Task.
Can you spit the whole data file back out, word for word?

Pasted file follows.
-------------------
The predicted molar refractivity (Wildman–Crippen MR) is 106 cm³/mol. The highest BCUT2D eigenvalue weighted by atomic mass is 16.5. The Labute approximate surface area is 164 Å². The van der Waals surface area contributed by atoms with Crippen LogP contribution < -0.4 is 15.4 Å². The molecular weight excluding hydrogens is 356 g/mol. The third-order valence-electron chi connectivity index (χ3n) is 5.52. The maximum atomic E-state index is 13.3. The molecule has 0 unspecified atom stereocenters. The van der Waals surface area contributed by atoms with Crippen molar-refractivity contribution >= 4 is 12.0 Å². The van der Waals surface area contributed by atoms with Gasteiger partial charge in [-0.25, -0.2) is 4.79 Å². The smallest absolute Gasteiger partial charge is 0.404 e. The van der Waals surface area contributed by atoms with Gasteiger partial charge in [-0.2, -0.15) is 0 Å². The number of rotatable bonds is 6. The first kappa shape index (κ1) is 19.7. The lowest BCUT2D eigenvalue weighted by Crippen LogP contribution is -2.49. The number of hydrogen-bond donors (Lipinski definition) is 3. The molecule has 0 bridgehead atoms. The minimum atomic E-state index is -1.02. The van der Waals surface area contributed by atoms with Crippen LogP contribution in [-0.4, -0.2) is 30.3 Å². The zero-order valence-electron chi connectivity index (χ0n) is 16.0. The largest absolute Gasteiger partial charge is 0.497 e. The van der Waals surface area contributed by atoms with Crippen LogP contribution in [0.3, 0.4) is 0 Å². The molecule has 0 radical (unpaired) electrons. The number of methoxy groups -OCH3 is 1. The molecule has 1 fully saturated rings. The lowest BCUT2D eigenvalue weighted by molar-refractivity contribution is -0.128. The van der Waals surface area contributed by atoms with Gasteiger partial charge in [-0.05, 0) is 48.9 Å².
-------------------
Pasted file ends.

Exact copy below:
The predicted molar refractivity (Wildman–Crippen MR) is 106 cm³/mol. The highest BCUT2D eigenvalue weighted by atomic mass is 16.5. The Labute approximate surface area is 164 Å². The van der Waals surface area contributed by atoms with Crippen LogP contribution < -0.4 is 15.4 Å². The molecular weight excluding hydrogens is 356 g/mol. The third-order valence-electron chi connectivity index (χ3n) is 5.52. The maximum atomic E-state index is 13.3. The molecule has 0 unspecified atom stereocenters. The van der Waals surface area contributed by atoms with Crippen molar-refractivity contribution >= 4 is 12.0 Å². The van der Waals surface area contributed by atoms with Gasteiger partial charge in [-0.25, -0.2) is 4.79 Å². The smallest absolute Gasteiger partial charge is 0.404 e. The van der Waals surface area contributed by atoms with Gasteiger partial charge in [-0.2, -0.15) is 0 Å². The number of rotatable bonds is 6. The first kappa shape index (κ1) is 19.7. The lowest BCUT2D eigenvalue weighted by Crippen LogP contribution is -2.49. The number of hydrogen-bond donors (Lipinski definition) is 3. The molecule has 0 bridgehead atoms. The minimum atomic E-state index is -1.02. The van der Waals surface area contributed by atoms with Crippen LogP contribution in [-0.4, -0.2) is 30.3 Å². The zero-order valence-electron chi connectivity index (χ0n) is 16.0. The largest absolute Gasteiger partial charge is 0.497 e. The van der Waals surface area contributed by atoms with Crippen LogP contribution in [0.3, 0.4) is 0 Å². The molecule has 0 radical (unpaired) electrons. The number of methoxy groups -OCH3 is 1. The molecule has 1 fully saturated rings. The lowest BCUT2D eigenvalue weighted by molar-refractivity contribution is -0.128. The van der Waals surface area contributed by atoms with Gasteiger partial charge in [-0.05, 0) is 48.9 Å².